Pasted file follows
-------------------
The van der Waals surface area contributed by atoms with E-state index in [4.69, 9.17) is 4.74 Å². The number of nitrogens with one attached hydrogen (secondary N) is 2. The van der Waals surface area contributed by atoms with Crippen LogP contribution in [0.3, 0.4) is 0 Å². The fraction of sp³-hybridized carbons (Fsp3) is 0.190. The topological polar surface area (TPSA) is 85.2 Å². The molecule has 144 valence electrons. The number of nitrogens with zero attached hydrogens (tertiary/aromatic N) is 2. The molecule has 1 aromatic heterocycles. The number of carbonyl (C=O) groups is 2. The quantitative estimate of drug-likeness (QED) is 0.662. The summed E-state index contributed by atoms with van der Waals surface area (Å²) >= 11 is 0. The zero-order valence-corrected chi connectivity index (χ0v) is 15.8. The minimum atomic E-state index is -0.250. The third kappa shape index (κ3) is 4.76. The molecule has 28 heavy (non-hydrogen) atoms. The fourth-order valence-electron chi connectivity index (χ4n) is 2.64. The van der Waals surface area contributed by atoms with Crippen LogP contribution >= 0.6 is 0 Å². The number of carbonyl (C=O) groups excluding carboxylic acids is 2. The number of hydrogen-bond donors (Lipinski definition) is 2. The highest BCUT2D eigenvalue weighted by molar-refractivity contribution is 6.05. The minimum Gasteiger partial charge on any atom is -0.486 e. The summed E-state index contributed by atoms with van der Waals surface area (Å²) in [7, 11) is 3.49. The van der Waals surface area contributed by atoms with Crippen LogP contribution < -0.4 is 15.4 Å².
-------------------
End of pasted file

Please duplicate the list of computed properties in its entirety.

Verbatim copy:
The van der Waals surface area contributed by atoms with E-state index in [4.69, 9.17) is 4.74 Å². The number of nitrogens with one attached hydrogen (secondary N) is 2. The van der Waals surface area contributed by atoms with Crippen LogP contribution in [0.3, 0.4) is 0 Å². The fraction of sp³-hybridized carbons (Fsp3) is 0.190. The topological polar surface area (TPSA) is 85.2 Å². The molecule has 144 valence electrons. The number of nitrogens with zero attached hydrogens (tertiary/aromatic N) is 2. The molecule has 1 aromatic heterocycles. The number of carbonyl (C=O) groups is 2. The quantitative estimate of drug-likeness (QED) is 0.662. The summed E-state index contributed by atoms with van der Waals surface area (Å²) >= 11 is 0. The zero-order valence-corrected chi connectivity index (χ0v) is 15.8. The minimum atomic E-state index is -0.250. The third kappa shape index (κ3) is 4.76. The molecule has 28 heavy (non-hydrogen) atoms. The fourth-order valence-electron chi connectivity index (χ4n) is 2.64. The van der Waals surface area contributed by atoms with Crippen LogP contribution >= 0.6 is 0 Å². The number of carbonyl (C=O) groups excluding carboxylic acids is 2. The number of hydrogen-bond donors (Lipinski definition) is 2. The highest BCUT2D eigenvalue weighted by molar-refractivity contribution is 6.05. The minimum Gasteiger partial charge on any atom is -0.486 e. The summed E-state index contributed by atoms with van der Waals surface area (Å²) in [7, 11) is 3.49. The van der Waals surface area contributed by atoms with Crippen LogP contribution < -0.4 is 15.4 Å².